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In brief: Microsoft has announced updates for cloud-based versions of its security software to fight the Log4j vulnerability. Log4j has mostly been patched but can still affect some servers that could use help from Microsoft Defender.
Microsoft revealed that since mid-December, it has been releasing updates for Microsoft Defender for 365 that add automated methods of detecting and fighting Log4j vulnerabilities. Now Defender can continuously watch for and identify vulnerabilities.
The latest version can find vulnerable Log4j library components as well as vulnerable installed software that use the Log4j library. Microsoft added a dedicated Log4j dashboard with a consolidated view of discovered vulnerabilities.
DeviceTvmSoftwareEvidenceBeta is a new schema the update introduces which brings up file-level findings from the disk and lets users correlate them with added context for advanced hunting. Users can also now find vulnerabilities in installed programs with DeviceTvmSoftwareVulnerabilities in combination with DeviceTvmSoftwareEvidenceBeta.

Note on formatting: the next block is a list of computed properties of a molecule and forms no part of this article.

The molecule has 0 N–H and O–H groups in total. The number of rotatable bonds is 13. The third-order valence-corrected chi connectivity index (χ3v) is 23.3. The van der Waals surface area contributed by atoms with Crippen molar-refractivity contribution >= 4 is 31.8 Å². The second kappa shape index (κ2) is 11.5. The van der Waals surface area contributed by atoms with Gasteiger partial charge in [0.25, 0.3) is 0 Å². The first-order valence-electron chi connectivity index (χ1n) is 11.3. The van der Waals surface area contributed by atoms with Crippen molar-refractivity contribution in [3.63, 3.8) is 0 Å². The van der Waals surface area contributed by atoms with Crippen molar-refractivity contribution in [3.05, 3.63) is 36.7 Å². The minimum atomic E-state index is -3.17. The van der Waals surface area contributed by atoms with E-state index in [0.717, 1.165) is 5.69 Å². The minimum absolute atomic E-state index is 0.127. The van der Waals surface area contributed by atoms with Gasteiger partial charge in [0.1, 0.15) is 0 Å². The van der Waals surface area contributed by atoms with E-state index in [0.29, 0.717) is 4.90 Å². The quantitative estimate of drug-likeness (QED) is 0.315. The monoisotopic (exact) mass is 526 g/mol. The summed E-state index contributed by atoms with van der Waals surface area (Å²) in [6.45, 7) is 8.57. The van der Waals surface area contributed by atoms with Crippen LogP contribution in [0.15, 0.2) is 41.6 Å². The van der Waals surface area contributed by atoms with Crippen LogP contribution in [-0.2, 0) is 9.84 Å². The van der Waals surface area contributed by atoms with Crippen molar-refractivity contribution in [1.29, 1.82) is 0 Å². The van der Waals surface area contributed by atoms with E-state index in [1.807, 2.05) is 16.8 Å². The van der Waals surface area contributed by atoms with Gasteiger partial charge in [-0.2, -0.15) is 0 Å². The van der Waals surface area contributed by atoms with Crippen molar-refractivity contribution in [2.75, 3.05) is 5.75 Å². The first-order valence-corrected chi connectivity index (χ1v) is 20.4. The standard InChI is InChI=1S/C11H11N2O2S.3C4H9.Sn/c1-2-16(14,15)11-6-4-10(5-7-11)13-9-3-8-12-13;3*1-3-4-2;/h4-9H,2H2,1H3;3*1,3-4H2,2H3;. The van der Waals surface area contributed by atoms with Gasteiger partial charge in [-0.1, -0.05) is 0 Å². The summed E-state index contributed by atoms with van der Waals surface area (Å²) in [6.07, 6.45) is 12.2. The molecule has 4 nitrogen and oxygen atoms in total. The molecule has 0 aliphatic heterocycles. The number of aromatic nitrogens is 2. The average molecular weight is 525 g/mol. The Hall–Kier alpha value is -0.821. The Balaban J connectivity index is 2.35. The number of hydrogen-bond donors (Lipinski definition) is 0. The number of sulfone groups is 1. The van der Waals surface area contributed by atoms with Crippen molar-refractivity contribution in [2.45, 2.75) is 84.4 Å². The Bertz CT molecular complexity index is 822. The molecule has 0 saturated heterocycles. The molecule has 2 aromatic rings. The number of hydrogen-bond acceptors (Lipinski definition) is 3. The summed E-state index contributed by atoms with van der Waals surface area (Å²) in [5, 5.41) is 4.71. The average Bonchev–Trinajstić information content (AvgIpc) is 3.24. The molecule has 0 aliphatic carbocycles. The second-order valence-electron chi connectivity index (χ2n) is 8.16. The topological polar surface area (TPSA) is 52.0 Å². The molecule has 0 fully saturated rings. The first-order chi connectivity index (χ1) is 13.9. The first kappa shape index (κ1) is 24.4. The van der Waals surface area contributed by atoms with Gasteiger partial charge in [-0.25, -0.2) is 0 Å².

These updates apply to 365, Microsoft Defender for Endpoint, and Microsoft Defender for Containers. In addition to Windows 10 and 11, the updates are compatible with Windows Server 2008, 2012, and 2016. Linux users can get them if they update Defender for Linux to version 101.52.57 (30.121092.15257.0) or later.
Microsoft Defender for Containers is a cloud-based protection plan that debuted in early December, designed specifically for protecting containers. The recent update lets it detect images vulnerable to Log4j. It automatically scans them when they’re pushed to an Azure container registry, pulled from one, or when they run on a Kubernetes cluster.
In the Azure portal, a recommendation that says “Container Registry images should have vulnerability findings resolved” should appear under “Microsoft Defender for Cloud,” where Defender displays the vulnerable images. Users can also display just the vulnerable images currently running on a Kubernetes cluster, as well as view an Azure Resource Graph to get information about vulnerabilities across different clouds.
Image credit: Brett Sayles